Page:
Ed

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poster expat is correct....the "savings" were based on assumptions provided to the CBO by Obama's healthcare team.They have now amended their projections up adding even more to the deficit.

 

As Nancy Pelosi said prior to passing the bill: "we won't know exactly what's in this bill until it is passed". That is almost a verbatim quote. The CBO was fed false data to gain enough votes of the "fence sitters"(Blue Dog Democrats) to pass the bill.

 

Health Care reform is an admiral goal and changes must be made. Utopian type care though, cannot and will not work in a country like the US.

 

Ed

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Maybe this will sound like a dumb questions, but who exactly is getting rich off the current state of the US health care system? I know that lawyers and drug companies make a lot, but in what proportion, and how much are others making?

 

A friend of mine is a cardiologist in the US and he pays astounding premiums for mal-practice insurance, even though he's never had a claim against him. He does many, many pacemaker installations for which Medicare pays him a whopping $300-this is all he's paid for initial consult, the operation, and any follow-up work and time needed. Beginning January 1 the rate will drop to $240 and he says he will probably stop doing them because at that price it's not worth it. He says other doc's say the same thing, and that soon the only doc's that will do it for that fee will be doc's who don't have other work to do, i.e. not among the better doc's.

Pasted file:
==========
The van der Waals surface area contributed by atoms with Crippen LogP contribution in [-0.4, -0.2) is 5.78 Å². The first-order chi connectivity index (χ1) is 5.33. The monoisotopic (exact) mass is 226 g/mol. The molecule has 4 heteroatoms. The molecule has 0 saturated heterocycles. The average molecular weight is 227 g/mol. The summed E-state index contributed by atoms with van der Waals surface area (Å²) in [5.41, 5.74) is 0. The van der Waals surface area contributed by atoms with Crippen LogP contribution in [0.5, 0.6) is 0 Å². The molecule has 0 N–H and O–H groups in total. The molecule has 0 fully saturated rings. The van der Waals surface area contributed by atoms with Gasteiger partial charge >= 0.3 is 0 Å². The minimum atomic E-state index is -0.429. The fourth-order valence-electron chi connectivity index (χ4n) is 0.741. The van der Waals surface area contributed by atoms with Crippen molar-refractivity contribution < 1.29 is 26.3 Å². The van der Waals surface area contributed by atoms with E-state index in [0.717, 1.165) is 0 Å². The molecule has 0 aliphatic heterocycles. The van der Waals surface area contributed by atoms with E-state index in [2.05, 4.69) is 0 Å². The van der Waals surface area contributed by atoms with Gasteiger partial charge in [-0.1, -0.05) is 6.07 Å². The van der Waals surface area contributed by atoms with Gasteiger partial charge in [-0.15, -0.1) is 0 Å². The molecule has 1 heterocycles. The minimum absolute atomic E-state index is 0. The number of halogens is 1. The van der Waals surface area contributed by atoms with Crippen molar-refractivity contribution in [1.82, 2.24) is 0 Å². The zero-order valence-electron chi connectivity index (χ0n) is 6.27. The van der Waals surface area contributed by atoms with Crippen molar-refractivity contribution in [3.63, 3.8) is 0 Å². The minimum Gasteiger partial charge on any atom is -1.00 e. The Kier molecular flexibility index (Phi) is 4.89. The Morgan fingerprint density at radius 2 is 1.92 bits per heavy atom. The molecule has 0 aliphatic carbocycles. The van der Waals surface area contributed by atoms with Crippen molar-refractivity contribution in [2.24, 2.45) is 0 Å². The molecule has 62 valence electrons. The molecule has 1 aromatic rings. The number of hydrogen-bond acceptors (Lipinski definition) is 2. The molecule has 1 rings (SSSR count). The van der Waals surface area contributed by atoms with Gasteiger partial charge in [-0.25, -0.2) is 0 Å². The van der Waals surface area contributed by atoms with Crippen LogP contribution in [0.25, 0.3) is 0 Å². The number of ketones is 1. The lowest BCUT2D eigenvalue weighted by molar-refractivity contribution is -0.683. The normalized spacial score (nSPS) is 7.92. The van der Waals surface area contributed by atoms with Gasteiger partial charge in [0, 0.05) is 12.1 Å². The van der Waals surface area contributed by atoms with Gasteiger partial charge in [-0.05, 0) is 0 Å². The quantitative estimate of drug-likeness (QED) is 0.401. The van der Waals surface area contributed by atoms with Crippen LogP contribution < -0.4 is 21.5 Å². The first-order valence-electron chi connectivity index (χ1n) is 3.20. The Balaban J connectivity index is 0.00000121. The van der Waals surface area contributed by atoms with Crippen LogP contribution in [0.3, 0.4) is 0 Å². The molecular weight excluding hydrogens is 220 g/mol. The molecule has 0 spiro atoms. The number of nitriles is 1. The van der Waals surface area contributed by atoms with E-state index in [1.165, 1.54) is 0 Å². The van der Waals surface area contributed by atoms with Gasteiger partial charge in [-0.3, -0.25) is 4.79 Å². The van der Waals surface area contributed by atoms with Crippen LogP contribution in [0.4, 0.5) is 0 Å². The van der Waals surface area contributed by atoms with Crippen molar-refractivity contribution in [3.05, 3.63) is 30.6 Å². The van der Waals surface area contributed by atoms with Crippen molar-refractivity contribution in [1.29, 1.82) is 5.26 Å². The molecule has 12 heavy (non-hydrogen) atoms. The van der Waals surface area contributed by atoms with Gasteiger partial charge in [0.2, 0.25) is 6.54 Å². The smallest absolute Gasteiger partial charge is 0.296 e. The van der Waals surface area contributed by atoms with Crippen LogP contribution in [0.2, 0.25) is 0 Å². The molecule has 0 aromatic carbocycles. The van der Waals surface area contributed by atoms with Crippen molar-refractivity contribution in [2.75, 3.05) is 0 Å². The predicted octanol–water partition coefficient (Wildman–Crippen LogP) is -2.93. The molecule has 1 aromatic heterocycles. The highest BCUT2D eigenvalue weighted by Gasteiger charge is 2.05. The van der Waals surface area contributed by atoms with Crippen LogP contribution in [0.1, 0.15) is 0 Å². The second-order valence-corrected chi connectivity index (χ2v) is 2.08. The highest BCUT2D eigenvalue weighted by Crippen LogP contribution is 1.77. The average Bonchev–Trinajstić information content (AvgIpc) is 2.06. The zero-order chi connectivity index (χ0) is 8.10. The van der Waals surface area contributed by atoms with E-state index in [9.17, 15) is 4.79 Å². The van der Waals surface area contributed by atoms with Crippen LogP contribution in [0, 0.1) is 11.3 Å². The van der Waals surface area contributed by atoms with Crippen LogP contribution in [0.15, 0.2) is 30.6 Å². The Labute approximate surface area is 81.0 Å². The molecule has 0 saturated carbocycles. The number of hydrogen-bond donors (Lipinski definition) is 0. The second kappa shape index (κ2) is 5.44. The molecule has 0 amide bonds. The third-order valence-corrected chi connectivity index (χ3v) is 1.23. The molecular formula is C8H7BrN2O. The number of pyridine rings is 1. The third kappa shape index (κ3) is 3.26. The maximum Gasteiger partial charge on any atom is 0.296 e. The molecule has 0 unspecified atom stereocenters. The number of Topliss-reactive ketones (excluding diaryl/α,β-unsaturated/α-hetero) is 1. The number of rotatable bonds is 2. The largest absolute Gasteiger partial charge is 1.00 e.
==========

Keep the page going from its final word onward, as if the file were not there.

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Maybe this will sound like a dumb questions, but who exactly is getting rich off the current state of the US health care system? I know that lawyers and drug companies make a lot, but in what proportion, and how much are others making?

 

 

A friend of mine is a cardiologist in the US and he pays astounding premiums for mal-practice insurance, even though he's never had a claim against him. He does many, many pacemaker installations for which Medicare pays him a whopping $300-this is all he's paid for initial consult, the operation, and any follow-up work and time needed. Beginning January 1 the rate will drop to $240 and he says he will probably stop doing them because at that price it's not worth it. He says other doc's say the same thing, and that soon the only doc's that will do it for that fee will be doc's who don't have other work to do, i.e. not among the better doc's.

 

 

Trial Lawyers are doing well. Many drug companies do well also. I'm sure there are many others as well.

 

You point out why many Doctors are retiring or will retire as soon as they can. The new plan reduces payments to Doctors for many procedures. Plus the mal-practice premiums are through the roof due to many frivolous lawsuits. Many Drs. are simply fed-up.

 

I am enrolling for my 2011 company plan now and the cost is about $700 higher this year vs. last year. That is very common post Obamacare passage.